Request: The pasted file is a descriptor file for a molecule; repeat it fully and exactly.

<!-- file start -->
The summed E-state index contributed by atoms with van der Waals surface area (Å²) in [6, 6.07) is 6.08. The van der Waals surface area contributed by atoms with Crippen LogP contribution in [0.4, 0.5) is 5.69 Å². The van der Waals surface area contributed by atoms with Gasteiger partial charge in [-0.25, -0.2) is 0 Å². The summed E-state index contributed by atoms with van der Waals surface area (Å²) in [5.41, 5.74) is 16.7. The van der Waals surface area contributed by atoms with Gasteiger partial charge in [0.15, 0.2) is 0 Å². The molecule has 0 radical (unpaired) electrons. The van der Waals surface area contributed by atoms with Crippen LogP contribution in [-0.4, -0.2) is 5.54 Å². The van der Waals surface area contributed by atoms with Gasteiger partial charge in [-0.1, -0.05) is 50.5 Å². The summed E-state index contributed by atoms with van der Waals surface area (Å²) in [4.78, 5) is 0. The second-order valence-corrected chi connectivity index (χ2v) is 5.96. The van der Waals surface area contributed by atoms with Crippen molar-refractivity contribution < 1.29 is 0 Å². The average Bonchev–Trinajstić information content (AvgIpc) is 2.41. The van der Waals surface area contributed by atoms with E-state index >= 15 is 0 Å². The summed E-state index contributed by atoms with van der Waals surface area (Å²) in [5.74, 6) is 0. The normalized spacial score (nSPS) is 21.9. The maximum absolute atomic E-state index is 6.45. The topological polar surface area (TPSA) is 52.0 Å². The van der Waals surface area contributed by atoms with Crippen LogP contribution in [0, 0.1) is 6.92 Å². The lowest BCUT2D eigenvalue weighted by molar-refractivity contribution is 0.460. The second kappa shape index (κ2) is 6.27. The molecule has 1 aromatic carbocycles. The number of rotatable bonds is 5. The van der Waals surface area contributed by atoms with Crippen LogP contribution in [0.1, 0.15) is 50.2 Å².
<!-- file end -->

The summed E-state index contributed by atoms with van der Waals surface area (Å²) in [6, 6.07) is 6.08. The van der Waals surface area contributed by atoms with Crippen LogP contribution in [0.4, 0.5) is 5.69 Å². The van der Waals surface area contributed by atoms with Gasteiger partial charge in [-0.25, -0.2) is 0 Å². The summed E-state index contributed by atoms with van der Waals surface area (Å²) in [5.41, 5.74) is 16.7. The van der Waals surface area contributed by atoms with Gasteiger partial charge in [0.15, 0.2) is 0 Å². The molecule has 0 radical (unpaired) electrons. The van der Waals surface area contributed by atoms with Crippen LogP contribution in [-0.4, -0.2) is 5.54 Å². The van der Waals surface area contributed by atoms with Gasteiger partial charge in [-0.1, -0.05) is 50.5 Å². The summed E-state index contributed by atoms with van der Waals surface area (Å²) in [4.78, 5) is 0. The second-order valence-corrected chi connectivity index (χ2v) is 5.96. The van der Waals surface area contributed by atoms with Crippen molar-refractivity contribution < 1.29 is 0 Å². The average Bonchev–Trinajstić information content (AvgIpc) is 2.41. The van der Waals surface area contributed by atoms with E-state index >= 15 is 0 Å². The summed E-state index contributed by atoms with van der Waals surface area (Å²) in [5.74, 6) is 0. The normalized spacial score (nSPS) is 21.9. The maximum absolute atomic E-state index is 6.45. The topological polar surface area (TPSA) is 52.0 Å². The van der Waals surface area contributed by atoms with Crippen LogP contribution in [0, 0.1) is 6.92 Å². The lowest BCUT2D eigenvalue weighted by molar-refractivity contribution is 0.460. The second kappa shape index (κ2) is 6.27. The molecule has 1 aromatic carbocycles. The number of rotatable bonds is 5. The van der Waals surface area contributed by atoms with Crippen LogP contribution in [0.1, 0.15) is 50.2 Å².